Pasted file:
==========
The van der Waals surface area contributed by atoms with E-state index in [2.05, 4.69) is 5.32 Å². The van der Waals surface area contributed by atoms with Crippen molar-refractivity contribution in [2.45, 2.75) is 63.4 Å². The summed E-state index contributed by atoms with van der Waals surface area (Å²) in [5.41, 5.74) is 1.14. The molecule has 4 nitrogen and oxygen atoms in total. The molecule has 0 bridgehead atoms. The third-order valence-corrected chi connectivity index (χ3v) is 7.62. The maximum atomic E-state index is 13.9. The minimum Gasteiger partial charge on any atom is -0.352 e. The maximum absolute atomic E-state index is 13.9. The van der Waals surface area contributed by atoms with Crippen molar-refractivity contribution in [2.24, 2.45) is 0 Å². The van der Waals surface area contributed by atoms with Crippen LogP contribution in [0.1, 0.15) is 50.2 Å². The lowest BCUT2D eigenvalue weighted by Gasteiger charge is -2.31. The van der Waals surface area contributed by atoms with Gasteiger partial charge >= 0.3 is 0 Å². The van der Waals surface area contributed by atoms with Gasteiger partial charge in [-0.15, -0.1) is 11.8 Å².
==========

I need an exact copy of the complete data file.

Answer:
The van der Waals surface area contributed by atoms with E-state index in [2.05, 4.69) is 5.32 Å². The van der Waals surface area contributed by atoms with Crippen molar-refractivity contribution in [2.45, 2.75) is 63.4 Å². The summed E-state index contributed by atoms with van der Waals surface area (Å²) in [5.41, 5.74) is 1.14. The molecule has 4 nitrogen and oxygen atoms in total. The molecule has 0 bridgehead atoms. The third-order valence-corrected chi connectivity index (χ3v) is 7.62. The maximum atomic E-state index is 13.9. The minimum Gasteiger partial charge on any atom is -0.352 e. The maximum absolute atomic E-state index is 13.9. The van der Waals surface area contributed by atoms with Crippen molar-refractivity contribution in [2.24, 2.45) is 0 Å². The van der Waals surface area contributed by atoms with Crippen LogP contribution in [0.1, 0.15) is 50.2 Å². The lowest BCUT2D eigenvalue weighted by Gasteiger charge is -2.31. The van der Waals surface area contributed by atoms with Gasteiger partial charge >= 0.3 is 0 Å². The van der Waals surface area contributed by atoms with Gasteiger partial charge in [-0.15, -0.1) is 11.8 Å².